In the opening of Disney’s Tangled, audiences learn that the main character, Rapunzel, was born a princess in an enchanted kingdom. However, one night she is kidnapped by an evil witch and taken to a tower far away from her mother and father. Hoping to find their missing daughter, the king and queen create a festival where every year lanterns are set off to light her way back home. There’s more to add to the story but you can probably see where this is going. In its own strange way, Tangled stands as a perfect allegory for the Gospel of Christ.
Rapunzel represents humanity, who has grown comfortable in her prison but can’t ignore the light that shines in the darkness. The devil is signified by the witch, who tries to convince Rapunzel to forget the lights and stay locked away in her tower. Lastly, God can be found in the parents, who without fail, continue to shine their light in the hopes of bringing their lost child back home.
Beginning and ending in the Elysian fields (the Roman conception of Heaven), Ridley Scott’s third masterpiece explores the nature of devotion and sacrifice, with Maximus willing to die in the name of not just what is right, but what he loves. The final confrontation between Maximus and Commodus is both a rip-roaring fight scene and a kinetic exploration of Man’s relationship with God, death and the earthly powers, whose presence distracts and obstructs us from our heavenly calling.
Harry Potter and the Deathly Hallows Parts I & II (2010-11)
The last two films find the Christ figure, Harry, wandering the wilderness, encountering various temptations and trying to protect the people he loves. This first part is preparation for his equivalent of ministry, finally having the strength to confront Voldemort, appearing to die and then returning triumphant.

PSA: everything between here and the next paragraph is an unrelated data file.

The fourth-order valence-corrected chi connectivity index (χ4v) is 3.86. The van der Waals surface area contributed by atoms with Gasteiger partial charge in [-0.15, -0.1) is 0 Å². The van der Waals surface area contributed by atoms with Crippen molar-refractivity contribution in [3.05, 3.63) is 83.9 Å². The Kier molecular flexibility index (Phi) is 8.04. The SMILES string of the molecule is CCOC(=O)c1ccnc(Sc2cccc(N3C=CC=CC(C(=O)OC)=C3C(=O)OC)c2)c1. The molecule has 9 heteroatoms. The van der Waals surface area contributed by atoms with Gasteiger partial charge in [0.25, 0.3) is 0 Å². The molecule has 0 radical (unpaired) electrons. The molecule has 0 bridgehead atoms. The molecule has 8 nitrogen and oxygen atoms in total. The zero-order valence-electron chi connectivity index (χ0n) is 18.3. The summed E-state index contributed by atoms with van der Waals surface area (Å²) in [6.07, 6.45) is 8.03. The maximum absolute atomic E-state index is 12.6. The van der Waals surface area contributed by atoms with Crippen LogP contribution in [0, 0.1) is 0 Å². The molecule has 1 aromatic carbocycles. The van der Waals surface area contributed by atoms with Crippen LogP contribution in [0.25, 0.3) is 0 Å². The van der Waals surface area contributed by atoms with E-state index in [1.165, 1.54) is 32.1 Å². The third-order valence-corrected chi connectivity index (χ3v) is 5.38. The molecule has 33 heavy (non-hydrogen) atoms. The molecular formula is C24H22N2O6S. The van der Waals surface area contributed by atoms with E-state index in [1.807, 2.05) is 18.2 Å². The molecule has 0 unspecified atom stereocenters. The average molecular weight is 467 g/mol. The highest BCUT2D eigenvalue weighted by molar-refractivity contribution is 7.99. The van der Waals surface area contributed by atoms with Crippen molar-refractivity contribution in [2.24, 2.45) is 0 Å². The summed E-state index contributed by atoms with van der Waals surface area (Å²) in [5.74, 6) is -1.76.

Superman: The Movie (1978)
Shooting from a script by Mario Puzo (The Godfather) and helmed by the director of The Omen, the first Superman film has rich Christian themes which are embedded in the original comics but which are mostly or completely absent from the sequels. In addition to Kal-El being sent to Earth to save mankind, the film (and to some extent Superman II) explores the troubled relationship between father and son within the Holy Trinity.
The Assassination of Jesse James by the Coward Robert Ford (2007)
Andrew Dominik’s epic Western is a gripping retelling of the story of Judas, the disciple who betrayed Jesus. Robert Ford is presented as a man utterly enthralled by the myth and potential of the Christ-like Jesse James, and who turns against his idol once the man starts to deviate from the myth. Having killed his messiah for his own short-lived fame, Ford descends into a place as dark as Judas’, and both characters are unable to live with what they have wrought.
Star Wars (1977-1983)
The war rages on between the forces of good and evil. Luke is
constantly tested to turn to the dark side of the force, much like Jesus
was tempted in the wilderness. Of course, Luke stays strong in the
midst of chaos and helps the rebellion overtake the Emperor and his
empire. The basic concept is that we all have a choice in life. You have
to choose whether you are going to do what is right or what is wrong.
You have to choose to fight for the good in life or aide in the
destruction of life through bad decisions.